Puerto Princessa to Dumaguette, Philippines

The next few locations, we were kind of in transit rather than at places we’d planned to visit, so I’m gonna merge them together into one. Our first bit of travel was from El Nido to Puerto Princessa, where we would catch our LONG ferry across the South China sea to reach Negros, another big island that offers much for the backpacker.

Our last morning in El Nido was a chilled affair, walking around town, checking out a basketball game that was taking place (the national sport in Philippines!) and taking pictures with all the Christmas trees we could find (as had become our tradition).

We then took a mini bus down to Puerto Princessa, on which we met a couple – local Filipino Gerlen and her Aussie boyfriend Scott – who we got chatting to, and subsequently arranged to stay at Gerlen’s aunt’s hostel over Christmas, on sleepy Siquijor Island (which sounded like heaven).
On arrival we just managed to catch the ferry office open – the sweet man letting us but a ticket at five past closing! -to book our ridiculous two-day ferry across to Negros. When travelling so long, even small amounts of money count, and I think we only saved about fifty quid doing this (vs flying) but we also had an unforgettable experience. And saved on carbon footprint to boot!
So we had a day to kill in Puerto Princessa, and after being on little islands and in remote highlands, it was super novel to be back in a big city, and we kind of overdosed on city life in our brief 24 hours there. By city life, I mean food. And shopping. We saw that there was a Jolibee there – a Filipino institution, and the fastest-growing Filipino business – essentially a cutesy fast-food chain that sells burgers, hot dogs, fried chicken, and – randomly – sbag bol! We ordered a little of everything, and it was pretty damn good!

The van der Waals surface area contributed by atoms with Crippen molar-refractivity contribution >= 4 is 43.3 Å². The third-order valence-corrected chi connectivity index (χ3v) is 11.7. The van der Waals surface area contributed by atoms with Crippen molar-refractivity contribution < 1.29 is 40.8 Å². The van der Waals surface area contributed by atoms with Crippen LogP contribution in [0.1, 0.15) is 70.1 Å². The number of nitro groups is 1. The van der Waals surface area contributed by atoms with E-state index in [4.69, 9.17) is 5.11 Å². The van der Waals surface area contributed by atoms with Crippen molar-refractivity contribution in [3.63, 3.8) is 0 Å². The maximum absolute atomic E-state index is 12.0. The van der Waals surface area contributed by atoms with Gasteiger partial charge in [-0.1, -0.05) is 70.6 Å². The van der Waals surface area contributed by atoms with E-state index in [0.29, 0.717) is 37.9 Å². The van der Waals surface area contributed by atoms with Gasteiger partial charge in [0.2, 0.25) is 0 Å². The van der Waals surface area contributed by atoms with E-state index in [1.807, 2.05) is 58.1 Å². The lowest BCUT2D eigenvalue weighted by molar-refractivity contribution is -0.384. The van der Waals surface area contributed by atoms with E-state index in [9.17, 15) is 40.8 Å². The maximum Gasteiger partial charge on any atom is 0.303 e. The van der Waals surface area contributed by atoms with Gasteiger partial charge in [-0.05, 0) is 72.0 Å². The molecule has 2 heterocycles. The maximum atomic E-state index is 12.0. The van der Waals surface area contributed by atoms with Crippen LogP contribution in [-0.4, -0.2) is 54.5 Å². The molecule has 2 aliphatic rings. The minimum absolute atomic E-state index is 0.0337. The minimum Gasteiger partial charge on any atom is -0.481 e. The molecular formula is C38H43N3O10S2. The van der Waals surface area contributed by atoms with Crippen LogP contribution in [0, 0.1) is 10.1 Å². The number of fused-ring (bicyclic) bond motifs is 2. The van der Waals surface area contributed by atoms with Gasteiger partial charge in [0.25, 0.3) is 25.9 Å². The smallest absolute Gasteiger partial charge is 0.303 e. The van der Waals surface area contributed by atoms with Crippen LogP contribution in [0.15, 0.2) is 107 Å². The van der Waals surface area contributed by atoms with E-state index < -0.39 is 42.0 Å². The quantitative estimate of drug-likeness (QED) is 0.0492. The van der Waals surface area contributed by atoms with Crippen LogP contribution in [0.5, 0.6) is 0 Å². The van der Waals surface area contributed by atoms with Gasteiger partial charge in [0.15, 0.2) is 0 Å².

We also found a HUGE department store called Unitop that had everything, including Christmas cheer, in abundance! High on camp decor and seasonal pop tunes, we spent a fevered day at the department store picking out Christmas presents for each other (cheap and cheerful, loosely based around ‘first Christmas’ or kids’ presents theme). We also picked out a mini Christmas tree, complete with baubles, lights and a star for the top. In our gleeful excitement, we kind of forgot Christmas was still nearly three weeks away, and this ‘Christmas bag’ still had to be carried around several islands!

After trying another famous Filipino fast food chain – Cantonese inspired Chow King – and being VERY impressed with the results (see Food Blog!) – we bought a load of food for the ferry (sandwich stuff and snacks), not quite knowing what to expect.

At the pier, I was hoping to see a MASSIVE sea-worthy ferry that would quieten my unease at sea (I’m pretty scared of being at open sea, especially when it’s rough) but to our surprise, the ferry was pretty small, only about three double-bed bunks wide, and about five beds length-ways! Compared to our 2Go ferry before, this was about a fifth of the size. My mind raced with thoughts of last-minute typhoons (it was still typhoon season!) and the long 2-day voyage that awaited us.

Boarding the ferry we were (unsurprisingly) the only tourists on board, and the bemused-looking staff asked us if we wanted to upgrade to a downstairs cabin (we’d opted for open-air bunks which we preferred as you can see the horizon and get a nice ocean breeze, rather than air-con or fans). We replied we were fine and settled in for the first day/night on board.